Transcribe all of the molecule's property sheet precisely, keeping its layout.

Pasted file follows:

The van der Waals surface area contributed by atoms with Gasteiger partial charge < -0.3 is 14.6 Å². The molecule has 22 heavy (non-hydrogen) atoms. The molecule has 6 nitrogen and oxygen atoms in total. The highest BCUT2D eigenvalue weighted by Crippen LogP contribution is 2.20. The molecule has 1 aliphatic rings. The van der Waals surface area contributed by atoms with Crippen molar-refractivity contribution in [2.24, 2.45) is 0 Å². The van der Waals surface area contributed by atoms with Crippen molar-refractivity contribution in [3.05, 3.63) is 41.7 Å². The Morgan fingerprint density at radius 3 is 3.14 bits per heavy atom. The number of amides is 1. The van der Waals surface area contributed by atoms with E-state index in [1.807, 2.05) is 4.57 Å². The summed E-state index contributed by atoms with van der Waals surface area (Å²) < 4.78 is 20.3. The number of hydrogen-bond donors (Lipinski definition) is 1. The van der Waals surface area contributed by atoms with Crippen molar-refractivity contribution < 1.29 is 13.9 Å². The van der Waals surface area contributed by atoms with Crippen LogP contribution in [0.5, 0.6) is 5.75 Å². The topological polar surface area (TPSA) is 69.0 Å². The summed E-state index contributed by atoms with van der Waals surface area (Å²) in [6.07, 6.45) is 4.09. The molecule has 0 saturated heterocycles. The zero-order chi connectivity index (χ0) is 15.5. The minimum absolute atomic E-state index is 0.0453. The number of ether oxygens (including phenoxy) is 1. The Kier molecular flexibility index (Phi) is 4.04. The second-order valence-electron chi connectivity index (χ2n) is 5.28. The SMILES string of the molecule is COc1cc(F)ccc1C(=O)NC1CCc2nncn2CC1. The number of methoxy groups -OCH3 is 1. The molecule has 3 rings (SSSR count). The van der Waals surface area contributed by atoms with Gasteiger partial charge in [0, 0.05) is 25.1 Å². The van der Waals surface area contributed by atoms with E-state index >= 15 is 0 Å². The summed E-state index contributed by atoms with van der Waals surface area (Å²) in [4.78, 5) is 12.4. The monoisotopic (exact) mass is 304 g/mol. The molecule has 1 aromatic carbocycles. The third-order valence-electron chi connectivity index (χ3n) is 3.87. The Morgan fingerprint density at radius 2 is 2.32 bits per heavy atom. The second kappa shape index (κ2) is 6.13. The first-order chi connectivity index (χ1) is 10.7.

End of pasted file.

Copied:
The van der Waals surface area contributed by atoms with Gasteiger partial charge < -0.3 is 14.6 Å². The molecule has 22 heavy (non-hydrogen) atoms. The molecule has 6 nitrogen and oxygen atoms in total. The highest BCUT2D eigenvalue weighted by Crippen LogP contribution is 2.20. The molecule has 1 aliphatic rings. The van der Waals surface area contributed by atoms with Crippen molar-refractivity contribution in [2.24, 2.45) is 0 Å². The van der Waals surface area contributed by atoms with Crippen molar-refractivity contribution in [3.05, 3.63) is 41.7 Å². The Morgan fingerprint density at radius 3 is 3.14 bits per heavy atom. The number of amides is 1. The van der Waals surface area contributed by atoms with E-state index in [1.807, 2.05) is 4.57 Å². The summed E-state index contributed by atoms with van der Waals surface area (Å²) < 4.78 is 20.3. The number of hydrogen-bond donors (Lipinski definition) is 1. The van der Waals surface area contributed by atoms with Crippen molar-refractivity contribution < 1.29 is 13.9 Å². The van der Waals surface area contributed by atoms with Crippen LogP contribution in [0.5, 0.6) is 5.75 Å². The topological polar surface area (TPSA) is 69.0 Å². The summed E-state index contributed by atoms with van der Waals surface area (Å²) in [6.07, 6.45) is 4.09. The molecule has 0 saturated heterocycles. The zero-order chi connectivity index (χ0) is 15.5. The minimum absolute atomic E-state index is 0.0453. The number of ether oxygens (including phenoxy) is 1. The Kier molecular flexibility index (Phi) is 4.04. The second-order valence-electron chi connectivity index (χ2n) is 5.28. The SMILES string of the molecule is COc1cc(F)ccc1C(=O)NC1CCc2nncn2CC1. The number of methoxy groups -OCH3 is 1. The molecule has 3 rings (SSSR count). The van der Waals surface area contributed by atoms with Gasteiger partial charge in [0, 0.05) is 25.1 Å². The van der Waals surface area contributed by atoms with E-state index >= 15 is 0 Å². The summed E-state index contributed by atoms with van der Waals surface area (Å²) in [4.78, 5) is 12.4. The monoisotopic (exact) mass is 304 g/mol. The molecule has 1 aromatic carbocycles. The third-order valence-electron chi connectivity index (χ3n) is 3.87. The Morgan fingerprint density at radius 2 is 2.32 bits per heavy atom. The second kappa shape index (κ2) is 6.13. The first-order chi connectivity index (χ1) is 10.7.